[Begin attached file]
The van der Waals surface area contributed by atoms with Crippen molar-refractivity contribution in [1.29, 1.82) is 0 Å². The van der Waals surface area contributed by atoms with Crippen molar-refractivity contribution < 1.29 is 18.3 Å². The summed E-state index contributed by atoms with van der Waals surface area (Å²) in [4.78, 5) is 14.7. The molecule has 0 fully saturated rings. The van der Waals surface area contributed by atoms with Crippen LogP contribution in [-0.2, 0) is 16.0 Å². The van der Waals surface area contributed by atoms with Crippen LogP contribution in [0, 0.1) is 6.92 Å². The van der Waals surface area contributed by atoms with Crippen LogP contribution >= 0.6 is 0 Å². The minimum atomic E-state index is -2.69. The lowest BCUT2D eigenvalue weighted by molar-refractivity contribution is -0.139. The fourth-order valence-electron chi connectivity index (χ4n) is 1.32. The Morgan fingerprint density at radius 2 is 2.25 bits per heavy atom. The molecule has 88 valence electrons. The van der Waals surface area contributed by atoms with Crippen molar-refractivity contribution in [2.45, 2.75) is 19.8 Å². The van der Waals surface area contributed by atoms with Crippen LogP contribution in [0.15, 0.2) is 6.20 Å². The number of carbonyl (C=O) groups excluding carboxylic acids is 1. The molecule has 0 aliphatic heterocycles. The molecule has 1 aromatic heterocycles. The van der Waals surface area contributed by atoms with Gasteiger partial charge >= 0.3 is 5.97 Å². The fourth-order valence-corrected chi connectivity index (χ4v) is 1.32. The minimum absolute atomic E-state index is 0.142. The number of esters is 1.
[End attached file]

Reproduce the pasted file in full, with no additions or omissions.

The van der Waals surface area contributed by atoms with Crippen molar-refractivity contribution in [1.29, 1.82) is 0 Å². The van der Waals surface area contributed by atoms with Crippen molar-refractivity contribution < 1.29 is 18.3 Å². The summed E-state index contributed by atoms with van der Waals surface area (Å²) in [4.78, 5) is 14.7. The molecule has 0 fully saturated rings. The van der Waals surface area contributed by atoms with Crippen LogP contribution in [-0.2, 0) is 16.0 Å². The van der Waals surface area contributed by atoms with Crippen LogP contribution in [0, 0.1) is 6.92 Å². The van der Waals surface area contributed by atoms with Crippen LogP contribution >= 0.6 is 0 Å². The minimum atomic E-state index is -2.69. The lowest BCUT2D eigenvalue weighted by molar-refractivity contribution is -0.139. The fourth-order valence-electron chi connectivity index (χ4n) is 1.32. The Morgan fingerprint density at radius 2 is 2.25 bits per heavy atom. The molecule has 88 valence electrons. The van der Waals surface area contributed by atoms with Crippen molar-refractivity contribution in [2.45, 2.75) is 19.8 Å². The van der Waals surface area contributed by atoms with Crippen LogP contribution in [0.15, 0.2) is 6.20 Å². The number of carbonyl (C=O) groups excluding carboxylic acids is 1. The molecule has 0 aliphatic heterocycles. The molecule has 1 aromatic heterocycles. The van der Waals surface area contributed by atoms with Gasteiger partial charge >= 0.3 is 5.97 Å². The fourth-order valence-corrected chi connectivity index (χ4v) is 1.32. The minimum absolute atomic E-state index is 0.142. The number of esters is 1.